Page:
To further complicate the problem there were a large number of French units serving in the First Army to be hurriedly transferred to the French Fourth Army.
5. The work of the troop movement officers on duty in the G-3 Section of the I and IV Corps was particularly fine because their problem was a most complicated one; to locate the troops and assemble them at the proper point and put them in march without interference with each other and in accordance with the Army schedules.
Some of the difficulties involved were the following:
Trains could not be obtained for all of the tractor-drawn artillery. We were then confronted with the proposition of moving elements of units which could only travel 3 kilometers an hour while other elements of the same unit could travel 15 kilometers an hour.
Again some tractor artillery could travel 8 kilometers an hour while other portions of its train could travel 15 kilometers an hour.
Solid columns had to be placed on the roads, composed of elements of different divisions, different corps and different armies, all moving at the same time.
The arrangements for the command or the control of these columns were extremely difficult, where it could be arranged.
Camions scheduled to move divisional foot troops would be delayed in arriving at the embussing point, due to some blocks or checks in movement beyond our control, in the zone of the French Fourth Army, for example. The camions had to be used immediately as it was necessary to drive them to their maximum capacity. The resulting movement, taking place at other hours than these arranged for, caused unavoidable crossing of other columns, as it was necessary to route some horse transport via the Toul-Void-Ligny motor road.
Some of the animals in the artillery, both French and American, had become so worn down by the constant movements during the past month that it was very hard to force them through according to any ordinary schedule.
Frequently arrangement would be completed for the movement of certain artillery units, and at the last moment we would learn that some increased activity on the battlefront had made it impossible to withdraw them in time to take up the march. There were one or more instances where units withdrawing suffered such casualties among their horses that their entire schedule of movements had to be changed at the last moment.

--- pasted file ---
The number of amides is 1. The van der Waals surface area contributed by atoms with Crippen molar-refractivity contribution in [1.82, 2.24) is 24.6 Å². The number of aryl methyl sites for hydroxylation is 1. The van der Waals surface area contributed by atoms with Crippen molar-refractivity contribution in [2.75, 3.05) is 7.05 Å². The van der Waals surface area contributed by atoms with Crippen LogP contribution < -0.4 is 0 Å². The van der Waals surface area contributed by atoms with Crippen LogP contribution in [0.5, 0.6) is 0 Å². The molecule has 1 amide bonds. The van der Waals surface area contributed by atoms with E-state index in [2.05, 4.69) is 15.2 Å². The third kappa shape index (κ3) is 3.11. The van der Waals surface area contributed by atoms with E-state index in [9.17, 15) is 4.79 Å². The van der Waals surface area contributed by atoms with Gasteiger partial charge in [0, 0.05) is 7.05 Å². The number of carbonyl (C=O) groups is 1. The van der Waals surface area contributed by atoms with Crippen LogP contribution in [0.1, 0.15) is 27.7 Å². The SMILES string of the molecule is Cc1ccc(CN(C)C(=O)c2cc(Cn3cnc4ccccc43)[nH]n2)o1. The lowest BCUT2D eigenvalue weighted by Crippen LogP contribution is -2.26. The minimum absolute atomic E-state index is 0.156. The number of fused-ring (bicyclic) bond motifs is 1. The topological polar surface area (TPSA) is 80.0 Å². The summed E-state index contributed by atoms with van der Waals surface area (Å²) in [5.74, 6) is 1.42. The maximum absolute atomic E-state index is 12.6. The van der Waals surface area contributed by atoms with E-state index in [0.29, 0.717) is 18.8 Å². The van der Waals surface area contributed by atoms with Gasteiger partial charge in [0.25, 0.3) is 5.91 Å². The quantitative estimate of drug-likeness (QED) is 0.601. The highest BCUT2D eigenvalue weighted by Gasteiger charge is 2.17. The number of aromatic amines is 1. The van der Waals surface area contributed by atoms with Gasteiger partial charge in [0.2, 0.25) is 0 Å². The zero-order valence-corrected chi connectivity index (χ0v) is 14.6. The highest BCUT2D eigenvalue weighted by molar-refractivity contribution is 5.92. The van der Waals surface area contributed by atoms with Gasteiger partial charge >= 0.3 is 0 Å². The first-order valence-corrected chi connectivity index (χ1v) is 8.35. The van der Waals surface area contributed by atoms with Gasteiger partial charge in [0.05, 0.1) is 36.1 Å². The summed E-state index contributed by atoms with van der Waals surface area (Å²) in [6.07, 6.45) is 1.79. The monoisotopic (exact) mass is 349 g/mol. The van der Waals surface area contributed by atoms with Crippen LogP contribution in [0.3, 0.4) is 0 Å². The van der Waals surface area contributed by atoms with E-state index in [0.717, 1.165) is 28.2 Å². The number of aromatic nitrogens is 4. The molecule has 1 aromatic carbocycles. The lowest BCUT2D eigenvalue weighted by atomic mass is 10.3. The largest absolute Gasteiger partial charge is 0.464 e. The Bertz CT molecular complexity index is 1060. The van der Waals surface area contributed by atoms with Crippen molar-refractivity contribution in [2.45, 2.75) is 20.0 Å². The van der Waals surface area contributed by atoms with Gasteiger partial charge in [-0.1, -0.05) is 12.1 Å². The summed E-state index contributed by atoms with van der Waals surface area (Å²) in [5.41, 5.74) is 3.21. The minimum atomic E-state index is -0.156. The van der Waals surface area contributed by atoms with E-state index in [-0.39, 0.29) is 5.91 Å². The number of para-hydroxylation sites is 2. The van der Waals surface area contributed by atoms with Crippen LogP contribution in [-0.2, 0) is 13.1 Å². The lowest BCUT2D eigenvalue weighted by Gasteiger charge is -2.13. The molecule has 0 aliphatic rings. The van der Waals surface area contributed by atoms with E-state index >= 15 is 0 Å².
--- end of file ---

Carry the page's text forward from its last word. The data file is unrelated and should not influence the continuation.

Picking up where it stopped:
The formation of the various columns was always seriously complicated by the necessity of putting certain troops on certain roads in order that they could be conveniently passed into their proper places on the Argonne front. For example, the I Corps units all had to be passed to the region of Les Islettes while units to be assigned to the III Corps were destined for the region just west of Verdun.
While it might have been much more practicable to route a I Corps unit by the northern road, it usually had to be placed on the most southern road in order to avoid crosscutting the columns headed north from the general vicinity of Bar-le-Duc, some of these coming from points south in the training areas.
6. When the various columns reached the line referred to in Par. 1 above, they were taken over by the French Second Army and routed north into their proper positions for the coming battle.
7. Despite the haste with which all the movements had to be carried out, the inexperience of most of the commanders in movements of such density, the condition of the animals and the limitations as to roads, the entire movement was carried out without a single element failing to reach its place on the date scheduled, which was, I understand, one day earlier than Marshall Foch considered possible.
Document Copy Text Source: United States Army in the World War, 9: 64-66.
Document Format: Typed memorandum.
1. The first subsection of First Army’s G-3 section was in charge of operations.
Recommended Citation: The Papers of George Catlett Marshall, ed. Larry I. Bland and Sharon Ritenour Stevens (Lexington, Va.: The George C. Marshall Foundation, 1981- ). Electronic version based on The Papers of George Catlett Marshall, vol. 1, “The Soldierly Spirit,” December 1880-June 1939 (Baltimore and London: The Johns Hopkins University Press, 1981), pp. 170-172.